Your company just hired someone to help develop your new mobile app. Your agreement with this programmer or engineer does say that anything she creates for you is a “work made for hire”. So your business is good, right? No way that the new hire can ever claim ownership to any of the deliverables, correct?
In my Phoenix technology law practice, I hear this a lot as it pertains to software and app development. Unfortunately, the term “work made for hire” or, more colloquially, “work for hire”, is a term as misunderstood by companies as it is misused.
“Work Made for Hire” Doctrine Explained
Generally, a work that is subject to copyright is automatically the property of the person who created it (assuming that author has not transferred some or all of their copyright in the work to someone else). This is the default rule, got it?
The “work made for hire” doctrine, on the other hand, basically overrides this default rule if—and only if—certain requirements are met.
Under the Copyright Act (17 U.S.C. §101), a work constitutes a “work made for hire” only if it is either:
1) a work prepared by an employee in the scope of his or her employment; or
2) a work specially ordered or commissioned for use as one of nine specific types of works set out in the statute (see below); and
3) the parties “expressly agree in a written instrument signed by them that the work shall be considered a work made for hire”.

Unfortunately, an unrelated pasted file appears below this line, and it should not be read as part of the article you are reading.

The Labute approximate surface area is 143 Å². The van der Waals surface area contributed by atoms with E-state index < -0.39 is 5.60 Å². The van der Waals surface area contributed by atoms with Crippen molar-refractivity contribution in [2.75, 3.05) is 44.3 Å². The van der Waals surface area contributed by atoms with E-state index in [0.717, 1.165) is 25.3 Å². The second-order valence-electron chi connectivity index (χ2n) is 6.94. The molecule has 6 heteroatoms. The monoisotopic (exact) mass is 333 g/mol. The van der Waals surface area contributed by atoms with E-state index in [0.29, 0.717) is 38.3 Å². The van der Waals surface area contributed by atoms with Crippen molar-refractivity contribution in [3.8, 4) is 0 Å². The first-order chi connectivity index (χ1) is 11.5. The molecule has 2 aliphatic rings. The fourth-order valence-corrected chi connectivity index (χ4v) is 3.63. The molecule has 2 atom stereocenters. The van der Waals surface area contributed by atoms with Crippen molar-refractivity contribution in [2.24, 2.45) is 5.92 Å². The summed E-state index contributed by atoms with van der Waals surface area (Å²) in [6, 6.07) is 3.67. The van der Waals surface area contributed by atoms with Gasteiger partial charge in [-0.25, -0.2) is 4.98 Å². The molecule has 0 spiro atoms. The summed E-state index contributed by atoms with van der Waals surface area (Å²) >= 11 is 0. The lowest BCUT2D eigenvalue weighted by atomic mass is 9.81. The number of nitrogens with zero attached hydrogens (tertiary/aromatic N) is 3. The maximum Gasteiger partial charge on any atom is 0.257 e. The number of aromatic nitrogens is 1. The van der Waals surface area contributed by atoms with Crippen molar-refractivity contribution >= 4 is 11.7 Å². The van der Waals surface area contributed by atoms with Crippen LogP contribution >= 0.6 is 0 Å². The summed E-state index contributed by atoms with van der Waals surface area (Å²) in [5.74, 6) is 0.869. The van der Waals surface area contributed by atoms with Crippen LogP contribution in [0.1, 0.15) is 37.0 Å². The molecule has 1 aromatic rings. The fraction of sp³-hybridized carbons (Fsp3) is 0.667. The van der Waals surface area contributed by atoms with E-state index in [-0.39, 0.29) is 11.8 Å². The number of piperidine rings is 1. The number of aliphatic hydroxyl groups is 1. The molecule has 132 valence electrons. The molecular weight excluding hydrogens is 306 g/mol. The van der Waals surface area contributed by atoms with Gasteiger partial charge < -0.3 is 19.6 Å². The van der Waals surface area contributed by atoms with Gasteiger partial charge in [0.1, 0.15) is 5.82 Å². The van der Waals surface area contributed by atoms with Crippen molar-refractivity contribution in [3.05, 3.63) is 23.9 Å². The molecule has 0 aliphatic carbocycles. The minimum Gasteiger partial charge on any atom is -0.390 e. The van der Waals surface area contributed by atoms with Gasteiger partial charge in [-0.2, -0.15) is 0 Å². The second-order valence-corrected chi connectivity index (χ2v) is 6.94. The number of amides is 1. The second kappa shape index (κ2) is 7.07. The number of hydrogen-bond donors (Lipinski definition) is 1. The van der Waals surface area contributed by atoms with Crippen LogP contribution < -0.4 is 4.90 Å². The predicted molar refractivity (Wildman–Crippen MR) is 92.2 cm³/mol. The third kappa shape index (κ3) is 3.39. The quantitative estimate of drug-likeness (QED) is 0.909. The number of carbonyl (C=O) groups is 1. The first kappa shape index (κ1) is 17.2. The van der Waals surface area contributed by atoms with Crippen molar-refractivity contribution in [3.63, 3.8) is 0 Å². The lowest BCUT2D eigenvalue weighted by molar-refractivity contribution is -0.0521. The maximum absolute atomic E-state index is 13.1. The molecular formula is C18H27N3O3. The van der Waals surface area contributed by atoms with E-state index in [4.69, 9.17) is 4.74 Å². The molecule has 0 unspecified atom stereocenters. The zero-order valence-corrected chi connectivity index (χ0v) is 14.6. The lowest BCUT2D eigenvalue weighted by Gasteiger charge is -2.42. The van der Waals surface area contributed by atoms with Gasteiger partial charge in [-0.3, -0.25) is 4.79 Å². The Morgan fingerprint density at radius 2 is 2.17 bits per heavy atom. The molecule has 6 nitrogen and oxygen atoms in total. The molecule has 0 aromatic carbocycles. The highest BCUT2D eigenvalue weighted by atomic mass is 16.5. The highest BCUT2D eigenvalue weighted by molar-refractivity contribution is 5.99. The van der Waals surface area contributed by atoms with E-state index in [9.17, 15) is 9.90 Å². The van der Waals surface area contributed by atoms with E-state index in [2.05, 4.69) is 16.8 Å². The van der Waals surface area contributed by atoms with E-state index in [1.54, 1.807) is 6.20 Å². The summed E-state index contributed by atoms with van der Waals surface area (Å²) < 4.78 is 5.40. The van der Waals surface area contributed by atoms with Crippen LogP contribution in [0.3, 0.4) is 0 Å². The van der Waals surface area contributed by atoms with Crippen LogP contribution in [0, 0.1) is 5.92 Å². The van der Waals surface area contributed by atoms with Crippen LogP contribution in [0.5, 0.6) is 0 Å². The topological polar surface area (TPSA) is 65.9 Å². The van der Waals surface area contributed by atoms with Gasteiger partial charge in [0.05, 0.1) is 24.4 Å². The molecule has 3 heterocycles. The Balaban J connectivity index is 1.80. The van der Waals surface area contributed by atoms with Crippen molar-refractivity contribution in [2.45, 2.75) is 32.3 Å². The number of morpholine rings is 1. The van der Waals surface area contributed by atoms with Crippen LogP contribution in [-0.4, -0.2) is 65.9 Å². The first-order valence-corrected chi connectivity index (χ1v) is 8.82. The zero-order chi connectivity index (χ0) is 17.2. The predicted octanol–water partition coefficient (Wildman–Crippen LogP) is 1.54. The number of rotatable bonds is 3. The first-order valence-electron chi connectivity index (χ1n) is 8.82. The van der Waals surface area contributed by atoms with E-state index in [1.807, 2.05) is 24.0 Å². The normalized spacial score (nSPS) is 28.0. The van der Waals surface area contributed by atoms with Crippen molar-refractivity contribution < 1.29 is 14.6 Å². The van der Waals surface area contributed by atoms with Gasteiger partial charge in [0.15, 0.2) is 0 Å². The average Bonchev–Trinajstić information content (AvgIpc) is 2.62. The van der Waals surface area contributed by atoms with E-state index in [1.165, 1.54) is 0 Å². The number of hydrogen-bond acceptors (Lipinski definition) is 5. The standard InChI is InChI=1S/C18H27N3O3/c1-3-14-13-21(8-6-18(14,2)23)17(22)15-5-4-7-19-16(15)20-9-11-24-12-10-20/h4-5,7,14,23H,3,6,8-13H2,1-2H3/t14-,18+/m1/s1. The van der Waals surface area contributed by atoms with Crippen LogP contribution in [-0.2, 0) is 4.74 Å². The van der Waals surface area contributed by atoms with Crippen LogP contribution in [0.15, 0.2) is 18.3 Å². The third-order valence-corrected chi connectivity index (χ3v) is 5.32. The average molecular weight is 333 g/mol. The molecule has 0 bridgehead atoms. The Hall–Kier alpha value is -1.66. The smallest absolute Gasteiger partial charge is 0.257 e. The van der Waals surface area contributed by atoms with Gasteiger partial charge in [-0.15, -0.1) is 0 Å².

I find it helpful to remember the “work for hire” law above by using a sort-of decision tree, in the form of the following Yes/No questions:
QUESTION 1: Is the person the company is hiring (or already hired) an employee?
YES: If the answer is Yes, then you have to then ask if the employee was working within the scope of their employment when the work was created? If the answer again is Yes, the analysis pretty much ends there.
Where an employee creates a work within the scope of her employment, the employer is deemed to be the author of the work, and therefore the copyright owner. No actual agreement or incantation of the magical words “work for hire” or “work made for hire” are needed.
This is the easiest scenario in the “work for hire” analysis but, particularly among my startup clients, is also the least common (of course).
NO: If the answer to Question 1 is No, then the chances are pretty good that the person is being classified by you as an independent contractor (for this article, I will ignore the possibility of software developer “volunteer”), which brings us to the next question:
QUESTION 2: Did you and your independent contractor agree in writing to the work being a “work made for hire”?
And, yes, I realize that I am taking these questions out of order, but the reasons for this will become apparent below, so just work with me here…
YES: If the answer is Yes, then proceed to Question 3 below.
NO: If the answer is No, and your company does not or did not have an adequate independent contractor agreement in place stating that the deliverable is a “work made for hire”, then the analysis ends there.
At least per statute anyway, the work will NOT constitute a “work made for hire” and will belong to the independent contractor.
QUESTION 3: Was the work specifically ordered or commissioned for use as one of the nine categories of works set forth under 17 U.S.C. §101?
NO: If the answer is No, then the analysis ends—no “work made for hire” for your company. Houston, you may have a problem.